I’m Super, Thanks for Asking! or Why Gay Superheroes Matter

Why Gay Superheroes Matter
The last time I heard this joke, I fell off my dinosaur laughing…

Gay comic book characters seem to be coming out in full force these days. DC Comics revealed last week that they’d be re-imagining one of their established heroes as gay in the near future; Marvel will feature a wedding on June 20th between one of its X-Men and his non-mutant boyfriend; and Archie Comics’ first gay character Kevin Keller got hitched to his BF in January. While gay and lesbian characters have existed in comics for a couple of decades, this recent batch of outings seems to be garnering more attention due to their close proximity to President Obama’s public support of same-sex marriage. As a gay man, a father, and a comic book fan, I couldn’t be more excited about the worlds (both real and imaginary) JJ’s growing up in!

Why Gay Superheroes Matter
Same-sex marriages are popping up in Marvel and Archie comics.

However, it’s been frustrating to see some of the reactions these stories have elicited. Of course there are the detractors, boycotters and general poopheads who think all of this is inappropriate, overly political or just plain icky. This post isn’t about them. What bothers me are the comments I’ve seen either A) griping that it’s all a publicity stunt or B) asking with superior indifference, “Who cares? It’s just a comic book.”

Okay, so A) yes, these comics are obviously trying to create buzz and increase sales. The current CEO of Archie Comics admitted as much in a recent article in The Washington Post. The same article quotes the editor of Marvel’s Astonishing X-Men as saying the gay-related storyline evolved from the legalization of same-sex marriage in New York last year, and is an attempt to keep Marvel on the cutting-edge. DC pulled a whopper of a publicity stunt in September with a company-wide reboot of all its books and characters, even resetting iconic titles like Action Comics and Detective Comics back to #1 (they were in the 900’s and 800’s, respectively). This also created the perfect opportunity to rewrite the sexual orientation of a well-known hero. Who am I to complain if a little opportunism brings out, proud (and married) a little further into the mainstream?

As to B)… I agree there are more pressing matters in the world. However, my son is not yet 3 years old and he’s going to have plenty of time to learn about the hardships and heaviness of life. But for now, I’m trying to instill — rather successfully, I might add — my love of superheroes and comics to him. To his toddlery brain, the day’s biggest concerns are pancakes, his new swing set, and playing with/watching/dressing up as superheroes. And being that JJ has two dads, it would thrill me to no end for him to grow up having even a few examples of gay heroes or same sex couples in the comics universe. Because they’ve yet to show up on Sesame Street, Dora or Yo Gabba Gabba. And before someone else says it, those shows would do well to have gay characters. There are numerous examples of married couples, “hetero” animal parents, and mommy/daddy combos on pretty much every kids’ show out there. Hey Diego, I’m sure there’s a baby penguin needing to be reunited with his two dads somewhere… just saying.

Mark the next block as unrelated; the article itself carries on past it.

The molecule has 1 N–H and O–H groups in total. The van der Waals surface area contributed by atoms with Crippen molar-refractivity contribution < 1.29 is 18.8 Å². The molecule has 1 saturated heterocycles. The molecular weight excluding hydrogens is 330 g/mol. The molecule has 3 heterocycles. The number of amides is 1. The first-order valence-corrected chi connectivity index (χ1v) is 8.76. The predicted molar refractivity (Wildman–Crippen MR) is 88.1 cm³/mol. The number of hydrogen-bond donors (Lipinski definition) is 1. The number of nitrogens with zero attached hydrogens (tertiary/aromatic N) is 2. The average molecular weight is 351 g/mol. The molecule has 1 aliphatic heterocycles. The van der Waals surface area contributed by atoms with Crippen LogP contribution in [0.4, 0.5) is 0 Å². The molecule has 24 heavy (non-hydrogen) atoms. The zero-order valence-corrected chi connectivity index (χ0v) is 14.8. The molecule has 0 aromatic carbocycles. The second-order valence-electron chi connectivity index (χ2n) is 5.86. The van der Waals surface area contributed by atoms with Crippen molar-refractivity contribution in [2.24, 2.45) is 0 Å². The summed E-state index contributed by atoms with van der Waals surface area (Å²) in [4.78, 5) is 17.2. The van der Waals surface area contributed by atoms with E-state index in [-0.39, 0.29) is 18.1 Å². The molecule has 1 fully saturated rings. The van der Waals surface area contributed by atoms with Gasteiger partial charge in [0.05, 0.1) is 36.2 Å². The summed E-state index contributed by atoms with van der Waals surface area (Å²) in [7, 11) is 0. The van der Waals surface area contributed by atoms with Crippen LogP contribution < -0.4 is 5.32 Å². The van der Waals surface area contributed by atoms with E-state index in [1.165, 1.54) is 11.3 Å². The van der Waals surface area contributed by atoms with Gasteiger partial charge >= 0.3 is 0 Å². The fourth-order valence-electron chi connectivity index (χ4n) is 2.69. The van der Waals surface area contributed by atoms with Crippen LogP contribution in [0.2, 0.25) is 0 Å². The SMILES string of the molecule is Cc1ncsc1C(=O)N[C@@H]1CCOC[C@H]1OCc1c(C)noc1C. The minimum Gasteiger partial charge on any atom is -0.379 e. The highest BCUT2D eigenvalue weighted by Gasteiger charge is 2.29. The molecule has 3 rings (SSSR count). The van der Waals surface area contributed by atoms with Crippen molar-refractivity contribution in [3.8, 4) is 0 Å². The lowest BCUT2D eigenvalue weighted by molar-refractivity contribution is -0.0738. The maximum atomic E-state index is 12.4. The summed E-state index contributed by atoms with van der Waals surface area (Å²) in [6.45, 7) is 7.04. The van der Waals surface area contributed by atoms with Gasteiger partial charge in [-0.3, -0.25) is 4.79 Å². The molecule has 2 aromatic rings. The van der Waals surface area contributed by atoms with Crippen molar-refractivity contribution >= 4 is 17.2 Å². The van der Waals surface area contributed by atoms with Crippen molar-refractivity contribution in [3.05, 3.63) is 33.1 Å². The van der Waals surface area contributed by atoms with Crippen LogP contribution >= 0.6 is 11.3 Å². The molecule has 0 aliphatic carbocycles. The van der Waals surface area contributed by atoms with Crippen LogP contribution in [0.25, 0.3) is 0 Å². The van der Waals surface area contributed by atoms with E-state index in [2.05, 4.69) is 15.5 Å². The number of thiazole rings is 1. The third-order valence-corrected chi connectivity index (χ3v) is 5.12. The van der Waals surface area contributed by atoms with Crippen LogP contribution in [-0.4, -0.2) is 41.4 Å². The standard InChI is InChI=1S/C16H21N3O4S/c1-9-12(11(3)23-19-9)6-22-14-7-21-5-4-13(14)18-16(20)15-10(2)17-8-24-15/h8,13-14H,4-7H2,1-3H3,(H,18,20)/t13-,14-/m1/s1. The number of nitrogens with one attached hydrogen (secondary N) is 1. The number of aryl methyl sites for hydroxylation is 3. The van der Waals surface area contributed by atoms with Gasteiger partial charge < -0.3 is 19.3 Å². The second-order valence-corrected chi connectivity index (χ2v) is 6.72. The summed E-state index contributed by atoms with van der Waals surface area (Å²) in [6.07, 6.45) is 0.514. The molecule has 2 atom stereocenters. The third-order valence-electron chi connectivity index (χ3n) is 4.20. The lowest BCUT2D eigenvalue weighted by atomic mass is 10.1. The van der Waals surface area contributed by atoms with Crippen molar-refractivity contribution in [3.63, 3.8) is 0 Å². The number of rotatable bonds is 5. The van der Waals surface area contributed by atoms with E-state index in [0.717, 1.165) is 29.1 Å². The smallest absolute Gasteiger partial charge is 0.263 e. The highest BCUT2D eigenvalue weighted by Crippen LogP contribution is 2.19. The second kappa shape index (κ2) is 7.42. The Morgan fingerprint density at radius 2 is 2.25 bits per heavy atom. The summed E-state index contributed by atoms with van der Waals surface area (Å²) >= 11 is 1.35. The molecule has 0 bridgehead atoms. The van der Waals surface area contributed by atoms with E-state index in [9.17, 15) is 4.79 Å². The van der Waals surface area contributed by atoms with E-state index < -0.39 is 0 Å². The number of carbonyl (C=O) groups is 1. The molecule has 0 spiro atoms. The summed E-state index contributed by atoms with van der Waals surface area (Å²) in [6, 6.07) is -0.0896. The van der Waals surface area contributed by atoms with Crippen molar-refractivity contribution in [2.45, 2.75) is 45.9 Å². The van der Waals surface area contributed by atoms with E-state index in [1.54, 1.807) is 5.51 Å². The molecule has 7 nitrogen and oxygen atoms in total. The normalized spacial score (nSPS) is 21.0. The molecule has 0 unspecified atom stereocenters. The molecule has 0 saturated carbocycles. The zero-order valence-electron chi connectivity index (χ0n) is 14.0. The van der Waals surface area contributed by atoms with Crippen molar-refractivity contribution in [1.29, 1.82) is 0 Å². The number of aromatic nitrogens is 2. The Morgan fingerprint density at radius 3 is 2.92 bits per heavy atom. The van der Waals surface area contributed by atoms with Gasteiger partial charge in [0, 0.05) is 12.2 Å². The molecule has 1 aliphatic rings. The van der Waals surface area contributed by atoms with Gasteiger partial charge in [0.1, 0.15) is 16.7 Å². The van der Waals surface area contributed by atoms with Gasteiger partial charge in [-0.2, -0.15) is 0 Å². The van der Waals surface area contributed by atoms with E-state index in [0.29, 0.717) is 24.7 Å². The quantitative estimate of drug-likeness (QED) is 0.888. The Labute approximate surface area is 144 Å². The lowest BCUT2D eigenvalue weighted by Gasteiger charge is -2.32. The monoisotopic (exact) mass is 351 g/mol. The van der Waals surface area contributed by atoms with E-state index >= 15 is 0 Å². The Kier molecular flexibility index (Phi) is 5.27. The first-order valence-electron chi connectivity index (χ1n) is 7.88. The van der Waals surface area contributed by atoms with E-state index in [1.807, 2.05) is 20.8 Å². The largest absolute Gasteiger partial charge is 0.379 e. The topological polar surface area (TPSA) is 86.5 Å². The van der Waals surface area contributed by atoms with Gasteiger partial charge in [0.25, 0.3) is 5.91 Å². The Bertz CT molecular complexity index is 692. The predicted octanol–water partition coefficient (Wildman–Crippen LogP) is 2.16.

So, Mr. So-Above-It-All Commenter, to answer your question: I care. I don’t care who the new gay character will be, just that there is one. Unless it’s The Joker — poor Robin would never hear the end of it.

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So who do I think the gay DC character will be? I’ve read quite a few articles on the subject, and you can tell which were written by non-comics fans. Their speculations have been both obvious (Aquaman is married folks, even in the reboot) and misinformed (the current version of Robin is Batman’s son, so… ick.) It’s looking like it will be someone from Earth 2. They’ve just started to bring those characters into the reboot, and it seems the previously senior members of the DC Universe are now spry, young things. So why not have one of them switch teams as well? All signs are pointing to Alan Scott (the original Green Lantern). His one brief appearance so far (he’s yet to don any super-powered jewelry) shows him as a hunky, jet-setting tycoon, trading sassy banter with his female assistant. Plus, it will make for juicy headlines: “Green Lantern Now Gay!” Green Lantern’s name is fairly recognizable, and the casual reader won’t get past the headline to realize it’s not the same character Ryan Reynolds played in the not-so-stellar GL movie, making the news not as earth-shattering as it sounds. After all, it is just a comic book.

Why Gay Superheroes Matter
JJ enjoying his new swing set and proudly sporting a Green Lantern shirt.

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